The saas believes there really is no point in giving any rights to such useless bahus, even in the tiniest affairs of the household:
Respect your bahu, yes,
But why let her touch the domestic vessels?
The saas shows her miserly attitude to the bahu as mentioned in the kahavat:
In an outpouring of affection says the saas,
Dig a little cavity into your litti, I will fill it up with mattha (butter-milk)
In the days of yore it was rather common in households to serve the best portions of the meal to the men of the family and the dregs to the bahu. No wonder the bahu would feel liberated when her husband and saas were away:
He is away, and I am free to go wherever I wish,
And she is off to her mother’s place; and I can eat whatever I want.
But the saas returns and does what she is traditionally expected to do, trouble and torture her bahu:
My saas feels a surge of affection for me,
And she singes my cheeks with glowing embers.
Saas regularly criticizes even the tiniest of mistakes of the bahu and makes frequent sarcastic remarks. The bahu does not find these funny at all and she starts retaliating.
A manipulated lamp-wick,
Or a criticized bahu,
Both are counter-productive.
The bahu starts feeding her husband with real and imagined tales her saas’ tortures. And, over a period of time, with such stories she is able to influence her husband enough for him to develop hatred towards his mother. The mother senses this and laments:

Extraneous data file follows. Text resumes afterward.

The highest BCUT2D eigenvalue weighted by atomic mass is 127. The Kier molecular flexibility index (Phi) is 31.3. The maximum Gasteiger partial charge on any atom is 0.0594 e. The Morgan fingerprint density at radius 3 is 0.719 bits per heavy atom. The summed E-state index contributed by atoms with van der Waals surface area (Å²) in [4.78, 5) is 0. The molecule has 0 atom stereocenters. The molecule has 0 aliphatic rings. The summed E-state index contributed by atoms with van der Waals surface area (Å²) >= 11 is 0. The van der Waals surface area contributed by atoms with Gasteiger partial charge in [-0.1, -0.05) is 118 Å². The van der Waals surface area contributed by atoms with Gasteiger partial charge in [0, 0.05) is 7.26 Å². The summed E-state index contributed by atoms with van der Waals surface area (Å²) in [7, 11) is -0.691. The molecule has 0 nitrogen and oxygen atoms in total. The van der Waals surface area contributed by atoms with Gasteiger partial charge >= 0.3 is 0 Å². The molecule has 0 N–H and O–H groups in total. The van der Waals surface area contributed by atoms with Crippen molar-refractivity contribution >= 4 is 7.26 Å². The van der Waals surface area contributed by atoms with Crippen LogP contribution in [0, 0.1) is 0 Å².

I nourished my son, he was my own,
The bahu arrives and cuts me off from my own.
The animosity intensifies and the saas is devastated. Once when her son was unmarried she longed for a bahu and now she can not stand her.
Let a bahu come, let a bahu go; do I care?
My body burns when I see the bahu.
The bahu keeps consolidating her position with her husband who has now clearly turned anti-mother. She now feels emboldened to start treating her saas badly as said in this picturesque kahavat:
My cultured bahu, since she has come,
Serves food from a two-spouted vessel.
From one spout she pours buttermilk
And amrit from the other,
The old lady gets the sour buttermilk
While she serves amrit to her man.
The bahu tries to dominate her saas by all means fair and foul. She even threatens:
I will scream my lungs off,
Enough for saas to vanish.
Sure enough, the bahu starts dominating the household. She rules the roost even as she takes off on her saas ever so often:
The bed-clothes of saas
Serves as the foot-wiper of the bahu
The break between the bahu and saas is poignantly captured in the following kahavat.
Saas dies today,
Cries tomorrow, the bahu.
The bahu was never happy with the treatment meted by her saas, right from the beginning. Though there were some moments (especially when the saas helped out with the chores when the bahu was in the family way) when the bahu felt some emotional attachment to her saas. Hence the bahu weeps a bit, albeit a day late.
The relationship between the two women deteriorates perhaps due to the lack of understanding between the two female protagonists. Perhaps the saas should reconcile to the fact that one day, over time, the bahu will be ruling the roost in the family. Why not reconcile to this situation early on?
Neither a well-fed son, nor a thieving bahu,
Carry the family gains away.